Paradox Ministries Reconciliation: translations of the word in English, Hebrew and Arabic

The Israeli-Palestinian Conflict and Ministry in Israel and the Palestinian Territories

Issue 41 December 2014

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Registered Charity No. 1125582       See               Tony Higton

The growing disapproval of Israel


It is a real cause of concern that Israel is becoming increasingly unpopular in the world. There are various causes:


1.    The Gaza conflict


At the end of July a UN girls school in Gaza was hit by Israeli shells which killed 19 and injured over a hundred others. The UN Claims Israel had been warned 17 times that the school was full of refugees. The Commissioner for the UN agency for Palestinian refugees said the killings were the result of Israel action and were “a source of universal shame.” The US said the attack was “totally unacceptable” and “totally indefensible.” The EU said “It is unacceptable that innocent displaced civilians, who were taking shelter in designated UN areas after being called on by the Israeli military to evacuate their homes, have been killed.”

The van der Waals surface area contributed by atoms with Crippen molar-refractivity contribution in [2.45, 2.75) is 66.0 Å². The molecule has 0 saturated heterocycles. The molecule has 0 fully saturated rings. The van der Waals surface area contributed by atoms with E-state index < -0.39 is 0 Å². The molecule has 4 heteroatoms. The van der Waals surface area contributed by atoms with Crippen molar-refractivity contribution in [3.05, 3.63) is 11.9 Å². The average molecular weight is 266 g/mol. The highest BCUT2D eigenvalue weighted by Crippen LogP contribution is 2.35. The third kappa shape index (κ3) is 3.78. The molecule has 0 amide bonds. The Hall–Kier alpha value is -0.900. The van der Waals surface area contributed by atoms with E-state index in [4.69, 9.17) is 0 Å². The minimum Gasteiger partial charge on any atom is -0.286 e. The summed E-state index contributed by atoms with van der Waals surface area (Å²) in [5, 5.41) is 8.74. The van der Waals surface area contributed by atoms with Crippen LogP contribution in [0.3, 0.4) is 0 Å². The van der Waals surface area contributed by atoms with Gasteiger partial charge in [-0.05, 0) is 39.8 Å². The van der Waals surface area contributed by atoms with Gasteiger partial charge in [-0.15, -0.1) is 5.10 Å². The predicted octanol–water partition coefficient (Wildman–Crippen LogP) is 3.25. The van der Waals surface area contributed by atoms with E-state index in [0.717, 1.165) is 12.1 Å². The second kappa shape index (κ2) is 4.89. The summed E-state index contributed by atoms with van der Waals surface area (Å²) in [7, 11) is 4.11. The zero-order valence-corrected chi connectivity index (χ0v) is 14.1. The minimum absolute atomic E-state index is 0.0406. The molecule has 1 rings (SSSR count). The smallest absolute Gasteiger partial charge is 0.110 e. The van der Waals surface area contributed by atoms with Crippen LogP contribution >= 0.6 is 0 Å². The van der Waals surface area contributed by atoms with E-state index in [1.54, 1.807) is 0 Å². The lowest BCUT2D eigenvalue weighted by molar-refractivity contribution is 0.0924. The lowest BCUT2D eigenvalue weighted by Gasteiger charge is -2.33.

Ban Ki-moon, UN Secretary General called the attack “moral outrage and a criminal act … a gross violation of international humanitarian law.” Navi Pillay, UN High Commissioner for Human Rights, accused Israel of deliberately defying international law and said the world powers should hold it accountable for possible war crimes. “This is why again and again I say we cannot allow impunity; we cannot allow this lack of accountability to go on.”

However she added that by placing and firing rockets in heavily populated areas both sides were guilty of “a violation of international humanitarian law, therefore a war crime.” She continued that Hamas had violated international law by firing rockets indiscriminately into Israel.